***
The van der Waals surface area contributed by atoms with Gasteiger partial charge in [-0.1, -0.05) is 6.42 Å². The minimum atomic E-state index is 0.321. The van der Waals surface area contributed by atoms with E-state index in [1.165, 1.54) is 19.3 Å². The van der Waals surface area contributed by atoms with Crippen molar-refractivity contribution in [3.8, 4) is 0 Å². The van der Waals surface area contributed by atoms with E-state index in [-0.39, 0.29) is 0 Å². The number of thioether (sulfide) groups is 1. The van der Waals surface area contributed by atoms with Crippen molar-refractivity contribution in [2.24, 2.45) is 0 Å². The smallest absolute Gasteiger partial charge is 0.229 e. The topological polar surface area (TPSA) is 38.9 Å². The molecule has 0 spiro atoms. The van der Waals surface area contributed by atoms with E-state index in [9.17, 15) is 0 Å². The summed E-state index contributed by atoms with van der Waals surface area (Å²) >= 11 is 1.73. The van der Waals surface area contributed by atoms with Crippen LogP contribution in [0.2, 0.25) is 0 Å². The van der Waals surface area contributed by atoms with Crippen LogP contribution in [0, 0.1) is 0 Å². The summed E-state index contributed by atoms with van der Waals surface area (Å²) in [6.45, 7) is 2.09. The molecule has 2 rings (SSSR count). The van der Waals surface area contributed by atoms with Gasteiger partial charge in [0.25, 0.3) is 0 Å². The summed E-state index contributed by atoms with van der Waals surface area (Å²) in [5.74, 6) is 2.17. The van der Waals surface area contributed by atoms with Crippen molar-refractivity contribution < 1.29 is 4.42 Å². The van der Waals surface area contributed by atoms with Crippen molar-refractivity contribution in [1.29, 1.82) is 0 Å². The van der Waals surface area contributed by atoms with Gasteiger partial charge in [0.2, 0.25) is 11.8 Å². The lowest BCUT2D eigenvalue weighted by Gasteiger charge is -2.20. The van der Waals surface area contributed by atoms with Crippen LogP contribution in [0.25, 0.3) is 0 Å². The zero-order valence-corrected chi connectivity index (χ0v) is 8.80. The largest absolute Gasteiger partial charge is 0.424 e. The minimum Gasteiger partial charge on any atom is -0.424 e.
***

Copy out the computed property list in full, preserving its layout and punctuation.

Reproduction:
The van der Waals surface area contributed by atoms with Gasteiger partial charge in [-0.1, -0.05) is 6.42 Å². The minimum atomic E-state index is 0.321. The van der Waals surface area contributed by atoms with E-state index in [1.165, 1.54) is 19.3 Å². The van der Waals surface area contributed by atoms with Crippen molar-refractivity contribution in [3.8, 4) is 0 Å². The van der Waals surface area contributed by atoms with E-state index in [-0.39, 0.29) is 0 Å². The number of thioether (sulfide) groups is 1. The van der Waals surface area contributed by atoms with Crippen molar-refractivity contribution in [2.24, 2.45) is 0 Å². The smallest absolute Gasteiger partial charge is 0.229 e. The topological polar surface area (TPSA) is 38.9 Å². The molecule has 0 spiro atoms. The van der Waals surface area contributed by atoms with E-state index in [9.17, 15) is 0 Å². The summed E-state index contributed by atoms with van der Waals surface area (Å²) >= 11 is 1.73. The van der Waals surface area contributed by atoms with Crippen LogP contribution in [0.2, 0.25) is 0 Å². The van der Waals surface area contributed by atoms with Crippen LogP contribution in [0, 0.1) is 0 Å². The summed E-state index contributed by atoms with van der Waals surface area (Å²) in [6.45, 7) is 2.09. The molecule has 2 rings (SSSR count). The van der Waals surface area contributed by atoms with Gasteiger partial charge in [0.25, 0.3) is 0 Å². The summed E-state index contributed by atoms with van der Waals surface area (Å²) in [5.74, 6) is 2.17. The van der Waals surface area contributed by atoms with Crippen molar-refractivity contribution < 1.29 is 4.42 Å². The van der Waals surface area contributed by atoms with Crippen molar-refractivity contribution in [1.29, 1.82) is 0 Å². The van der Waals surface area contributed by atoms with Gasteiger partial charge in [0.2, 0.25) is 11.8 Å². The lowest BCUT2D eigenvalue weighted by Gasteiger charge is -2.20. The van der Waals surface area contributed by atoms with Crippen LogP contribution in [0.25, 0.3) is 0 Å². The zero-order valence-corrected chi connectivity index (χ0v) is 8.80. The largest absolute Gasteiger partial charge is 0.424 e. The minimum Gasteiger partial charge on any atom is -0.424 e.